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Difference Between A-law and u-Law

A-law vs u-Law

A-law and u-law are two algorithms that are used in modifying an input signal for digitization. These algorithms are implemented in telephony systems all over the world. The two algorithms have a fairly minimal difference and most people would not know the difference. The first difference between the two is the dynamic range of the ouput; U-law has a larger dynamic range than a-law. Dynamic range is basically the ratio between the quietest and loudest sound that can be represented in the signal. The downside of having a higher dynamic range is greater distortion of small signals. This simply means that a-law would sound better than u-law when the sound input is very soft.

The advantages and disadvantages of one over the other are fairly insignificant and both are currently in use in different areas of the world. U-law is currently being used by companies in North America and in Japan while A-law is being used in Europe. Other areas use a mixture of the two depending on the country.

Most countries use only one standard so there should be no problems with local call or even with international calls between countries that use the same standard. A problem arises when a call is made from a country that uses one standard to a country that uses the other standard. Although it is possible to facilitate a conversion from one algorithm to the other, this would be a lossy conversion and the result would be a degraded signal. To avoid the problem, a-law is the algorithm that would be used whenever either side uses a-law. Because of this, it is necessary for countries that use u-law to also have the capability of using a-law while countries that use a-law do not necessarily have to be able to do u-law.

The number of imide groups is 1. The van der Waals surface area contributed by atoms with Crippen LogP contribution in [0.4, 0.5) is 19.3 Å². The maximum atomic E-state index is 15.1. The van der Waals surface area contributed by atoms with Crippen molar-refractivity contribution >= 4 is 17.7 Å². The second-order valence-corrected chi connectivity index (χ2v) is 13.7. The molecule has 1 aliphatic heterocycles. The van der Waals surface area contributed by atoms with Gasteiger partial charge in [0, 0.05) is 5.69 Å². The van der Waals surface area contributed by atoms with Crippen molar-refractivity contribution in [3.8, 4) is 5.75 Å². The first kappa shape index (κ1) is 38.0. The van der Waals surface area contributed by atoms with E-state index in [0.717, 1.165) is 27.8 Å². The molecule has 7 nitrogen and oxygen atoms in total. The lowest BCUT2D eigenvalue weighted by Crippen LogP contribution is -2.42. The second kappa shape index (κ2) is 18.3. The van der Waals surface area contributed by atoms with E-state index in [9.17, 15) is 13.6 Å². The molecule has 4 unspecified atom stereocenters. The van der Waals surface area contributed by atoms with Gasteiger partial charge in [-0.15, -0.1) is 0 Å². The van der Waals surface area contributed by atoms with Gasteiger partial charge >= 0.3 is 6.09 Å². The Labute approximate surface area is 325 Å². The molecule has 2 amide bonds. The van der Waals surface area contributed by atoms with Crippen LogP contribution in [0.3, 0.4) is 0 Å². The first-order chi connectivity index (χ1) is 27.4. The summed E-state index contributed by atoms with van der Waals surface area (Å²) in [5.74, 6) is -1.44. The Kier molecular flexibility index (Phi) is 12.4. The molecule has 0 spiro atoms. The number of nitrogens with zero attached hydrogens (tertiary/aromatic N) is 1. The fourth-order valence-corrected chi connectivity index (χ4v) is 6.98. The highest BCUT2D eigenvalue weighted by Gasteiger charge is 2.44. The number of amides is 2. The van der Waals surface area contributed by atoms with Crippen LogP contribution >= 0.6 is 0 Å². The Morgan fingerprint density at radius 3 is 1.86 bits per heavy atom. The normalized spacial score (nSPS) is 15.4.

Summary:

  1. U-Law has a larger dynamic range compared to A-law
  2. U-Law has worse distortion with small signals compared to A-law
  3. U-Law is used in North-America and Japan while A-law is commonly used in Europe
  4. A-law takes precedence over u-law with international calls

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1 Comment

  1. Is This just political nitpicking between two standards organisation or is there any compelling engineering reason to pick one over the other (can’t help but notice that various telecoms bodies tied to different countries appear to expend effort over “hegemony” at the expense of simplicity and interoperability)?

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